The uncertainty surrounding Lebanon’s first offshore licensing round is complicating the Lebanese Petroleum Administration’s (LPA) efforts to answer questions as to what potential subsea hydrocarbons the country has. While all of Lebanon’s offshore has been spanned by 2-dimensional seismic surveying and 70 percent has been covered by 3-dimensional seismic, the LPA wants to collect even more data to better identify potential resources.
The strategy, according to Wissam Chbat — head of geology and geophysics for the LPA — is twofold. More data would give international oil companies a better idea of where to drill once exploration and production sharing contracts are awarded — theoretically shortening the time between awarding contracts and exploration drilling and reducing exploration and investment risk — and additional information could strengthen the government’s negotiating position so the state gets a higher take when negotiating contracts.
One of the companies the LPA was in talks with to conduct extra surveying, however, has not been able to drum up interest among international oil companies to finance the project. The LPA had tapped EMGS, headquartered in Norway, to conduct electromagnetic surveying of Lebanon’s near coastal waters as well as other areas further out to sea. Electromagnetic surveying is superior to seismic in areas where a thick layer of salt, which covers much of Lebanon’s offshore, is either thin or nonexistent, Chbat says.
At an oil and gas conference in late May, Chbat announced that a contract with EMGS was imminent. Since then, however, the company has not been able to secure project funding from international oil companies prequalified to bid in Lebanon’s offshore licensing round. The close of the licensing round has most recently been delayed “from August 14, 2014, to a maximum period of six months from the date of the adoption of the two decrees related to block delineation, and the tender protocol and the model exploration and production agreement [EPA],” according to the LPA’s website.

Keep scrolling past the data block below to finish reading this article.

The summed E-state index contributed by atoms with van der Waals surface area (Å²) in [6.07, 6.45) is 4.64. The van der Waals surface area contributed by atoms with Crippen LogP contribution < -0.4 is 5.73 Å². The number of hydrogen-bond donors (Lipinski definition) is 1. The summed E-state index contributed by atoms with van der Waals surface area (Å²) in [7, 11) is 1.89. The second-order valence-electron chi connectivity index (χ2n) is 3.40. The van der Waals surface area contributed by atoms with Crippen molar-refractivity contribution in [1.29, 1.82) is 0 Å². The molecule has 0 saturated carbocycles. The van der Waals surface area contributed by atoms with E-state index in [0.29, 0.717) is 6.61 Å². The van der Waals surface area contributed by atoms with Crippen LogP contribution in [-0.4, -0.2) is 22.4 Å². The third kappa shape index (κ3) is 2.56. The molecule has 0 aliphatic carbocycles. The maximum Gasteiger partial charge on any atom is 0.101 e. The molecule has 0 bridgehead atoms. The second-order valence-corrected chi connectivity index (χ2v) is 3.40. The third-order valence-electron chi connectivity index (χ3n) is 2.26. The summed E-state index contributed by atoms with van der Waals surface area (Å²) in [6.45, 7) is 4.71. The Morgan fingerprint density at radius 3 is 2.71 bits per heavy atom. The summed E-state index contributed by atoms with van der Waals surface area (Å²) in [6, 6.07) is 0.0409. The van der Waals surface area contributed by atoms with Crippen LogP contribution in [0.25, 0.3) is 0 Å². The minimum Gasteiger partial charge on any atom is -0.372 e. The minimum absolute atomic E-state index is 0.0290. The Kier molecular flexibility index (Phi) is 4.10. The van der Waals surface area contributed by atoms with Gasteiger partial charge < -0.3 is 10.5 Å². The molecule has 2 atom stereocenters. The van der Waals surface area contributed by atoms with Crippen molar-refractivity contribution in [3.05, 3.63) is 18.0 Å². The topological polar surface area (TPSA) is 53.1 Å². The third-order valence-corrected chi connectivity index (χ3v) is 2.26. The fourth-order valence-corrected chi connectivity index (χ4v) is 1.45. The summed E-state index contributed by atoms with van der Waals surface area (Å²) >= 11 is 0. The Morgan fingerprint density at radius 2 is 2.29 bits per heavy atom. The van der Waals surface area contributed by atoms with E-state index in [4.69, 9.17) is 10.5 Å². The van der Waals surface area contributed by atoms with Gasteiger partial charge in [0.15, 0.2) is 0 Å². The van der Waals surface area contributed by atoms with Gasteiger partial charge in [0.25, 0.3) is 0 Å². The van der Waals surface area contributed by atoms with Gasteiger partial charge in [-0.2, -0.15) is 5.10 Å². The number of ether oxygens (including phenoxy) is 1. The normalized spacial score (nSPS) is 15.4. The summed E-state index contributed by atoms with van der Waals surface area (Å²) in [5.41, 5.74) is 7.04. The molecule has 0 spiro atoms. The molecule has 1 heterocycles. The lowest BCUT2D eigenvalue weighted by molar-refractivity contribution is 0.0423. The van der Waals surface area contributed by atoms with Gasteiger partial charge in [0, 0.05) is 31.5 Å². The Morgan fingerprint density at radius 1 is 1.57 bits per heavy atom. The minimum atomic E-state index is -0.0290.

Jon Nicholls, EMGS’ vice president of strategic accounts, tells Executive that electromagnetic surveying is useful in tandem with seismic results in distinguishing between a potential oil and/or gas deposit and seawater trapped in what looks like it could be a potential oil and/or gas deposit. Drilling an exploration well costs tens of millions of dollars, so if a company has seismic results suggesting five potential locations of oil and/or gas deposits, it saves time and money to know three of them are filled with water. Electromagnetic surveying in Lebanon’s waters, however, is not around the corner.
[pullquote]“Oil companies are spectacularly good about hiding their strategies”[/pullquote]
“There’s no interest at the moment from the operators to pay for it,” Nicholls explains. According to Chbat, the government would pay nothing for the survey as funding it would be the responsibility of EMGS and the oil companies. In industry terms, this is called a multi-client survey, meaning many companies pay to conduct the survey, securing access to its results. Nicholls confirms the arrangement with Lebanon is on a multi-client basis, but notes multi-client funding arrangements vary and the state may or may not contribute. He refuses to disclose whether or not the Lebanese government would chip in.